Bilva fruits have a sweet, sugary, and subtly astringent flavor suited for fresh, cooked, or dried preparations. The fruits can be broken and the flesh removed, sometimes sprinkled with palm sugar as a breakfast dish or blended into smoothies. Bilva fruits can also be simmered into syrup, jams, and marmalades, cooked into chutney, added to puddings or pickled for extended use. Beyond fresh and cooked preparations, Bilva fruits are most popularly pressed and strained into juice, used for refreshing cold beverages and tea. When made into juice, the drink has a light, sweet, and aromatic taste and is traditionally poured over ice. In India, Bilva fruit drinks are known as sherbet, Bael pana, or Bel ka sharbat, made from a mixture of pulp, citrus, water, and sugar or sugarcane. Bilva fruits are also commonly sliced and dried into thin circles, reconstituted in water for drinks, or ground into a powder and mixed into candy recipes. In addition to the fruits, the young leaves and shoots are occasionally used as salad greens in Southeast Asia. Bilva fruits pair well with fruits such as bananas, coconut, and mango, yogurt, ginger, and spices such as cardamom, curry leaves, and mustard seeds. Whole Bilva fruits will keep 1 to 2 weeks when stored in the refrigerator.
Bilva fruits grow on trees deeply intertwined with the worship of Lord Shiva in Hinduism. The three-point leaves are believed to symbolize the trident that Shiva carries along with his third eye and the god's three main focuses- creation, destruction, and preservation. Bilva leaves are often adorned over temple altars and statues and are thought to help cleanse the body by forgiving sins. During offerings, a chant is spoken while the leaves are given as offerings. The chant, also known as Bilvashaktam Mantra, translates to say, "Born from the heart of Goddess Lakshmi, the Bilva tree is ever dear to Mahadeva. So I ask this tree to offer one Bilva leaf to Lord Shiva. Even if one sees the Bilva tree and touches it, he is surely free from sin. The most terrible karma is destroyed when a Bilva leaf is offered to Lord Shiva." In the Hindu religious text Brihad Dharma Purana, there is also the tale of how the Bilva tree was created. Legend has it that the goddess Lakshmi would offer Shiva 10,000 lotus flowers daily as a form of worship. One day, Lakshmi realized that she was short of her offering by two flowers. As an act of respect and honor, she decided to offer her breasts in place of the two missing flowers. She sliced one of her breasts off and presented it as an offering. As she was about to cut off the second one, Shiva appeared and stopped her, touched by her devotion. The cut breast was buried, eventually sprouting the Bilwa, Bilva, Bael, or Bel fruit tree, and the fruits have a round appearance in honor of Lakshmi's anatomical sacrifice.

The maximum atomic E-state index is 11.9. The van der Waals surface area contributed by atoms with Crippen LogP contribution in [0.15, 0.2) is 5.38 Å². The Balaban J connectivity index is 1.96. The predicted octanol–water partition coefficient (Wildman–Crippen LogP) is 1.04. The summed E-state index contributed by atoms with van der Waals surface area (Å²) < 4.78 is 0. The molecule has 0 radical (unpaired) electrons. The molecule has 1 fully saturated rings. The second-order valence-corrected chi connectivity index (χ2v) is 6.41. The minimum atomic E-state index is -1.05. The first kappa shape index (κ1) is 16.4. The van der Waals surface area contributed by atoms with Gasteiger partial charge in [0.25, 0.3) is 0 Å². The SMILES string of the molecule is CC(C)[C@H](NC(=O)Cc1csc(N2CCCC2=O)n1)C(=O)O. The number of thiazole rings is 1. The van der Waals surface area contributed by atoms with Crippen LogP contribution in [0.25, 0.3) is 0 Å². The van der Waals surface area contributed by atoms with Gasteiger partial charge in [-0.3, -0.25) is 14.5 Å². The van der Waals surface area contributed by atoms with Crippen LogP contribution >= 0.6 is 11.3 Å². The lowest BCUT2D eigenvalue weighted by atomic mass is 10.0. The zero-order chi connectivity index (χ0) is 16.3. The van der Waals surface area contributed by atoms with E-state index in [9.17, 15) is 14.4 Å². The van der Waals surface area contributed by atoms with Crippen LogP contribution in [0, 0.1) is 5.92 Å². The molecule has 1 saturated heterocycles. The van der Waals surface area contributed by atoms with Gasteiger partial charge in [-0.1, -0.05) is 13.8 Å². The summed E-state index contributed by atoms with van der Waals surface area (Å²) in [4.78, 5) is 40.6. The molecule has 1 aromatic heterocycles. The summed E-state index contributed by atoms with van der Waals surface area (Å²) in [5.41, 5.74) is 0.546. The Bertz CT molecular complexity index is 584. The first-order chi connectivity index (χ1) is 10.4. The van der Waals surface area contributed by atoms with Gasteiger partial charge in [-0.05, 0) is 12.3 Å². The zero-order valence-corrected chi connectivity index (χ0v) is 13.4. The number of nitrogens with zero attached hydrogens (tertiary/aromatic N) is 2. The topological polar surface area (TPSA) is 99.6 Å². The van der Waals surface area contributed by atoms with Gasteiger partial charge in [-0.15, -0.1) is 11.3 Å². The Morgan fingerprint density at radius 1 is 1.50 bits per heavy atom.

Bilva fruits are believed to be native to Asia, specifically India, and have been mentioned in written records dating back to 800 BCE. The fruit trees thrive in subtropical to tropical climates and are typically found growing wild in forests, jungles, and along hillsides. Over time, Bilva trees were planted throughout Southeast Asia and were also carried to Egypt. The fruit trees were also thought to have been established in the Philippines by 1914. In 1909, Dr. Walter T Swingle introduced seeds for the tree from Lahore, Pakistan, to Florida. Since their introduction into Florida, a few trees have been planted at research stations, private collections, and home gardens. Today Bilva fruits have remained mainly localized to Asia. They are found wild and planted in home gardens throughout India, Thailand, Cambodia, Bangladesh, Vietnam, Sri Lanka, the Philippines, Nepal, and Fiji. When in season, Bilva fruits are sold through local markets in their growing regions.
Recipes that include Bilva Fruit. One is easiest, three is harder.